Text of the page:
RALEIGH, N.C. -- Because the Carolina Hurricanes and Buffalo Sabres both wrapped up their previous series in a hurry, their coaches have had plenty of time to prepare their game plans for the Eastern Conference final.
Curiously enough, neither of them -- Carolina's Peter Laviolette and Buffalo's Lindy Ruff -- used any of that time preparing press briefings on the subject.
But it's safe to assume they'll both try to institute some variations they feel might be productive.
The Hurricanes have noticed, for instance, that the Ottawa Senators repeatedly tried to force plays up the middle against the Sabres. In most cases, the Senators would have been better advised to take the outside route and go along the boards.
Had they done so, they might actually have suffered a facial nick or two, so they opted for the easier route, only to discover that the Sabres can collapse on the middle as well as any team in hockey. When they do so, they often create the dreaded neutral-zone turnover.
The Sabres have some high acceleration forwards -- Maxim Afinogenov, for instance, is probably faster after two steps than any player in the world -- and they attack in a hurry.
The Hurricanes are not afraid to go along the boards. They feel that even though they have used their speed to take advantage of the new rules, they would be thriving even if the old bump-and-grind system remained in place.
Once the Sabres get into the Carolina zone, they'll again find a change from the Ottawa series.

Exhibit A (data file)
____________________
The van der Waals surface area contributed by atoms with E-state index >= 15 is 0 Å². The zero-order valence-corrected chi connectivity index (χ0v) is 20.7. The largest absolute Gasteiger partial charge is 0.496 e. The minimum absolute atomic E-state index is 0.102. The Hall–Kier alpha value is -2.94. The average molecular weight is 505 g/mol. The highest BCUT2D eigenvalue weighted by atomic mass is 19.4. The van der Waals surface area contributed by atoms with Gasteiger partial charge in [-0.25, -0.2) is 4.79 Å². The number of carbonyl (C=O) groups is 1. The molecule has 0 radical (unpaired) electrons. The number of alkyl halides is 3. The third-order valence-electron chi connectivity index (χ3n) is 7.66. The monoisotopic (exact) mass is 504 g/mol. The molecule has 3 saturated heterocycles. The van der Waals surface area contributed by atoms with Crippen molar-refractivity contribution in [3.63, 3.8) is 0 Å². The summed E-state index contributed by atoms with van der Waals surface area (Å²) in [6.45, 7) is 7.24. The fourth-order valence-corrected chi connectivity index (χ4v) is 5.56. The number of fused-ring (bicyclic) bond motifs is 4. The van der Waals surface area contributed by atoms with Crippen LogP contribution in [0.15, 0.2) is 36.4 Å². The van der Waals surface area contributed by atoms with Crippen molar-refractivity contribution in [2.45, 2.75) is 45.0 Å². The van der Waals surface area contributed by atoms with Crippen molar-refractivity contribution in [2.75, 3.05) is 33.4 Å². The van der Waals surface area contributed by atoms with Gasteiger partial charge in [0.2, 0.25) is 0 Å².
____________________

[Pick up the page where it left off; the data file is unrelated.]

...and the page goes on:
The Hurricanes don't have any great defencemen -- no Wade Redden and no Zdeno Chara -- but they do have seven veterans (though Laviolette probably will use only six today) who share ice time fairly equally and stabilize the game.
As a result, the Sabres won't be making any serious attempts to get favourable offensive matchups.
For one thing, they're such a balanced team up front that Ruff rarely tries to match forward lines. Furthermore, because there's not a lot to choose among the Carolina defencemen, he'll just take what comes.
As for his own defensive matchups, he'll probably try to get the highly underrated pairing of Toni Lydman and Henrik Tallinder out against Eric Staal.
To counter this, Laviolette has the option of double-shifting Staal, using him both on the wing and at centre. He has done that on occasion, but in recent games, because Andrew Ladd has looked good, and because Ray Whitney is steadily returning to full strength, Staal's ice time has dropped a bit.
Both teams have been looking at videotapes trying to find a flaw in the opposition's rookie goalie. There aren't any.
Carolina's Cam Ward has put out a few big rebounds on occasion, but other than that, he always appears to be in control. Ryan Miller likes to drop quickly, as do most of today's goalies, but he's tall and still can cover much of the net.
Even so, look for the 'Canes point men to shoot high while their forwards crowd the net. There may be some Carolina forwards losing teeth in this series.
The Sabres also will be trying to find ways to keep the Carolina power play, the best in the playoffs, under wraps.
Their penalty-killers are aggressive, but the Hurricanes are aware of that. They know that the Sabres will try to pressure the puck, but they also know that every time a penalty-killer comes close to the puck, a seam has opened somewhere.
They've been watching tapes in the hope that they'll be able to make the most of that knowledge.
In Carolina's case, there are no concerns about the Sabres exploiting a serious flaw. That doesn't mean they're over-confident, it just means that feel they can compete in every aspect of the game.
The Sabres, however, are worried about faceoffs. With Tim Connolly out and with Rod Brind'Amour taking the key draws for Carolina, the Sabres could be over-matched.
And no matter how much manipulating the coaches do, that could wind up being the most important factor.